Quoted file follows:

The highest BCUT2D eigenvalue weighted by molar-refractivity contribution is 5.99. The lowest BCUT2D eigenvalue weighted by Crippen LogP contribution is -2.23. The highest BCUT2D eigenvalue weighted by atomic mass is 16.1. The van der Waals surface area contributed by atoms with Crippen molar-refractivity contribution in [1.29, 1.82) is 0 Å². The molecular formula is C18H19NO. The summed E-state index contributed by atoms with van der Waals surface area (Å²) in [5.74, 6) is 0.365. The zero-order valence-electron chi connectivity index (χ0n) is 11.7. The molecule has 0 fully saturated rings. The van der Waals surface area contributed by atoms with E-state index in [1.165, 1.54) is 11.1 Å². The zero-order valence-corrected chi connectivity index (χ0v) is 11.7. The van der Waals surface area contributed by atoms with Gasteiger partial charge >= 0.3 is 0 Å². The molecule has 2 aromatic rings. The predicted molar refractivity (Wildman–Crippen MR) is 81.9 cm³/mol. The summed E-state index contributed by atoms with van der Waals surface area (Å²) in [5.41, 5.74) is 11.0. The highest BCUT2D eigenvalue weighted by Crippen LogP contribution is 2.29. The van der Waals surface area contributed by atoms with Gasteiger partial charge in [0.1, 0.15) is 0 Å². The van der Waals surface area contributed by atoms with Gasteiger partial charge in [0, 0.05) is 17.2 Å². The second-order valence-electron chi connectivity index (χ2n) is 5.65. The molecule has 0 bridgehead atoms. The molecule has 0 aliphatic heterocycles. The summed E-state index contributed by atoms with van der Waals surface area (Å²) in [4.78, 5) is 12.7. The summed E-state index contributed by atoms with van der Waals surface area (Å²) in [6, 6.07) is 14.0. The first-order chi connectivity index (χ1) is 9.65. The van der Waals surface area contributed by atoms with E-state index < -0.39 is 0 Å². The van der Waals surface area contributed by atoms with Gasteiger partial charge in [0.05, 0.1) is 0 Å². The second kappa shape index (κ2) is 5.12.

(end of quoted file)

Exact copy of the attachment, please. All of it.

The highest BCUT2D eigenvalue weighted by molar-refractivity contribution is 5.99. The lowest BCUT2D eigenvalue weighted by Crippen LogP contribution is -2.23. The highest BCUT2D eigenvalue weighted by atomic mass is 16.1. The van der Waals surface area contributed by atoms with Crippen molar-refractivity contribution in [1.29, 1.82) is 0 Å². The molecular formula is C18H19NO. The summed E-state index contributed by atoms with van der Waals surface area (Å²) in [5.74, 6) is 0.365. The zero-order valence-electron chi connectivity index (χ0n) is 11.7. The molecule has 0 fully saturated rings. The van der Waals surface area contributed by atoms with E-state index in [1.165, 1.54) is 11.1 Å². The zero-order valence-corrected chi connectivity index (χ0v) is 11.7. The van der Waals surface area contributed by atoms with Gasteiger partial charge >= 0.3 is 0 Å². The molecule has 2 aromatic rings. The predicted molar refractivity (Wildman–Crippen MR) is 81.9 cm³/mol. The summed E-state index contributed by atoms with van der Waals surface area (Å²) in [5.41, 5.74) is 11.0. The highest BCUT2D eigenvalue weighted by Crippen LogP contribution is 2.29. The van der Waals surface area contributed by atoms with Gasteiger partial charge in [0.1, 0.15) is 0 Å². The van der Waals surface area contributed by atoms with Gasteiger partial charge in [0, 0.05) is 17.2 Å². The second-order valence-electron chi connectivity index (χ2n) is 5.65. The molecule has 0 bridgehead atoms. The molecule has 0 aliphatic heterocycles. The summed E-state index contributed by atoms with van der Waals surface area (Å²) in [4.78, 5) is 12.7. The summed E-state index contributed by atoms with van der Waals surface area (Å²) in [6, 6.07) is 14.0. The first-order chi connectivity index (χ1) is 9.65. The van der Waals surface area contributed by atoms with E-state index < -0.39 is 0 Å². The van der Waals surface area contributed by atoms with Gasteiger partial charge in [0.05, 0.1) is 0 Å². The second kappa shape index (κ2) is 5.12.